I've been engaged in online conversations most evenings for the past month with some pretty vitriolic atheists. It has been an interesting, challenging and moving experience. I don't think I've ever seen so much hate expressed in print and the degree of anger has been astounding.
Jim Packer comments in Test of Faith (2009) that, 'when in the name of science people attack Christianity in savage and sarcastic terms, it is not because they have overwhelming arguments to deploy but because they have in some way been hurt by persons who professed a Christian identity and, in consequence, they are now gripped deep down, perhaps deeper down than they themselves discern, by the passion that the world knows as revenge."
This certainly coincides with my own hypothesis and experience and I believe it calls for those of us involved in Christian apologetics to act with clarity and kindness, humility and understanding. It's all too easy to get locked into arguments, debates and conflict with an unhealthy competitive spirit and a determination to win at all costs. We convince ourselves that God is at stake when it's sometimes our own sense of security and pride that's at stake.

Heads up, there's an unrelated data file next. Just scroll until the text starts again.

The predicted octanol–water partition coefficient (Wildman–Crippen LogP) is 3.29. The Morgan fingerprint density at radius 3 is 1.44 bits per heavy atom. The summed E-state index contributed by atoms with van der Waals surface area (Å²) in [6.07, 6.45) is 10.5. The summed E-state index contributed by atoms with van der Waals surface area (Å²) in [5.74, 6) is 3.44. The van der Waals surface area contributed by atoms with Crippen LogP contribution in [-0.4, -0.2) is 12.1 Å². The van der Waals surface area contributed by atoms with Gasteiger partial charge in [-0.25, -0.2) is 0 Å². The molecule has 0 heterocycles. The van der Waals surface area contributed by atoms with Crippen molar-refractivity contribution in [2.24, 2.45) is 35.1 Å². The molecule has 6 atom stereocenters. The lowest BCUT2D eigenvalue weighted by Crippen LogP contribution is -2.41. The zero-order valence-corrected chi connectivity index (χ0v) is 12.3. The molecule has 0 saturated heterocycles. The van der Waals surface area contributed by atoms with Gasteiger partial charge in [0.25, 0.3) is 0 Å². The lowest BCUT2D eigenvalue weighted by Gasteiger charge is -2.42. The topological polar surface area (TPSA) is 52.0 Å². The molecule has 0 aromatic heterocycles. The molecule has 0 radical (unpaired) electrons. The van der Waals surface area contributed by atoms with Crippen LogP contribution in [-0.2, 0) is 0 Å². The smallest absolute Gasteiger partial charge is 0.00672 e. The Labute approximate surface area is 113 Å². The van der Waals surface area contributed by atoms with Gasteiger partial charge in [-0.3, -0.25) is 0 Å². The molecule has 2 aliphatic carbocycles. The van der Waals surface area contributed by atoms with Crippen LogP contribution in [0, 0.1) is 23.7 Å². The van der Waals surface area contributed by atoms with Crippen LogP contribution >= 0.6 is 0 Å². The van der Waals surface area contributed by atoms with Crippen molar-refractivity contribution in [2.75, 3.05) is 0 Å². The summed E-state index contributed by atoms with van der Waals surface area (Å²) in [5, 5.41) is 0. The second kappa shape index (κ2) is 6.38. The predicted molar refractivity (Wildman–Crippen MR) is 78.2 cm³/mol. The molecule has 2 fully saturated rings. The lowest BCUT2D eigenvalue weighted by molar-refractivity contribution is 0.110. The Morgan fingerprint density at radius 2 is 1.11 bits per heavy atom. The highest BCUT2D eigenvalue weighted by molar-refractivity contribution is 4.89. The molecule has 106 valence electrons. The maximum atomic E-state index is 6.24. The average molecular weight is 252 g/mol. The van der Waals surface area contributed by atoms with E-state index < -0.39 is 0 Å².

One thing I've noticed when engaging with atheists at the anti-theist end of the believer-agnostic-atheist spectrum is their surprise and amazement if a Christian is prepared to say, 'I'm sorry' or 'I don't know'. That can feel difficult in the heat of the moment or when under proverbial fire but I've learned that sometimes the best way to disarm the perceived enemy and diffuse a hostile conflict is to put your own weapon down first. I've learned to pray before going online, to ask God to enable me to love, hear and respond with kindness and an open heart.
I've been humbled and amazed by some of the changes in tone and conversation I've experienced as a result. May God give us courage to make ourselves vulnerable and to reach out with an open hand when our natural instinct is to attack, protect and defend.